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FILE PHOTO: Oriol Junqueras arrives to Spain's High Court after being summoned to testify on charges of rebellion, sedition and misuse of public funds for defying the central government by holding a referendum on secession and proclaiming independence, in Madrid, Spain, November 2, 2017. REUTERS/Javier Barbancho/File Photo

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By Elisabeth O'Leary

LONDON (Reuters) - Three Catalan independence leaders being held in pre-trial detention have complained to a U.N. panel that their imprisonment breaks international law, their lawyer said on Thursday.

The former deputy leader of the Catalan regional government and leaders of two separatist groups are accused of sedition for their bid to declare Catalonia independent from Spain.

While other figures behind last year's referendum and independence declaration - both acts declared illegal by Madrid - fled to Brussels, Oriol Junqueras, Jordi Sanchez and Jordi Cuixart were arrested and denied bail pending their trial.

"Their detention by Spain is an affront to human rights, designed to prevent them from performing their role as political representatives of the Catalan people," their lawyer, Ben Emmerson, said in a statement ahead of a news conference in London.

Emmerson has filed their complaint with the U.N. Working Group on Arbitrary Detention, a panel of human rights experts that can publish non-binding recommendations to governments if it finds they failed to follow due process.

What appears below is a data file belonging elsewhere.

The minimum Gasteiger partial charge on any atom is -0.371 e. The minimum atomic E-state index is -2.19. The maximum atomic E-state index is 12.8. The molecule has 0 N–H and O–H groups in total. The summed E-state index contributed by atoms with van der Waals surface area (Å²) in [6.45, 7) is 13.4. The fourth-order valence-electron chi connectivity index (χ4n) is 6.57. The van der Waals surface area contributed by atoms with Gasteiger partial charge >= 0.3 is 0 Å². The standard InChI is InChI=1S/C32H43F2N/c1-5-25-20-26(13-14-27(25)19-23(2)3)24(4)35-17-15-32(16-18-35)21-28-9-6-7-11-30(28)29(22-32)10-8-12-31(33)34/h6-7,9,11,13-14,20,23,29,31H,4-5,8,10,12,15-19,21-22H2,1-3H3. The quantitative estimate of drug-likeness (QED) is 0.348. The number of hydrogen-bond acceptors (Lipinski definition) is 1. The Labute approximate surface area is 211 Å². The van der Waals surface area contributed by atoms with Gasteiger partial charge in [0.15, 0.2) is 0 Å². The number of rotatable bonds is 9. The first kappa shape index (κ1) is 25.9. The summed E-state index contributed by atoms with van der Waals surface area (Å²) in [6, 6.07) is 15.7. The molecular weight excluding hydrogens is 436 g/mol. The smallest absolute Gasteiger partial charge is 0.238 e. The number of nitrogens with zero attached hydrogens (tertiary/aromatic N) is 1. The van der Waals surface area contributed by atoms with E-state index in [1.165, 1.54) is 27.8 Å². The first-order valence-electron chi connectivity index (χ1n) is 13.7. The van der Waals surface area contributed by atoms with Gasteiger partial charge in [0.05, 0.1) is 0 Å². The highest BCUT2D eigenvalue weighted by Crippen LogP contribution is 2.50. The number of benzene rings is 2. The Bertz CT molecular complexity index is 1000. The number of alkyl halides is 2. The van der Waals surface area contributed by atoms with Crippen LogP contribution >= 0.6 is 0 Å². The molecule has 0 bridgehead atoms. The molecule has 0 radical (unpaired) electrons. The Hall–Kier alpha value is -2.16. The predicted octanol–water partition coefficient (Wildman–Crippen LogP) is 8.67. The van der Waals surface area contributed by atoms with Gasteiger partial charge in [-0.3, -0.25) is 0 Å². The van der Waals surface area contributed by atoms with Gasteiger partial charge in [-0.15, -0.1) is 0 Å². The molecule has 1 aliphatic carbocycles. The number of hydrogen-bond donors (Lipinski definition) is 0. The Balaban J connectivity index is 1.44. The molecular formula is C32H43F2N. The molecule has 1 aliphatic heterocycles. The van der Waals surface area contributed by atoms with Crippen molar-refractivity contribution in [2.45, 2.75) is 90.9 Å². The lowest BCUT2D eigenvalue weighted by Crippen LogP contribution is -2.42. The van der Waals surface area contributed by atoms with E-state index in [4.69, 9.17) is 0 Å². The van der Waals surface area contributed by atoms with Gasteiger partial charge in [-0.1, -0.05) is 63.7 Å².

The case does not ask the panel to consider the issue of Catalan independence but seeks its affirmation that governments cannot repress political dissent through arbitrary detention, Emmerson said.

After imposing direct rule on the northeastern region in October, Spanish Prime Minister Mariano Rajoy called regional elections in December to try to defuse a crisis that threatened to split the country.

But his gamble backfired when separatist parties won a majority, giving new impetus to the independence movement, led by Carles Puigdemont, who remains a fugitive from justice in Belgium.

(Writing by Sonya Dowsett; Editing by Paul Day and Robin Pomeroy)

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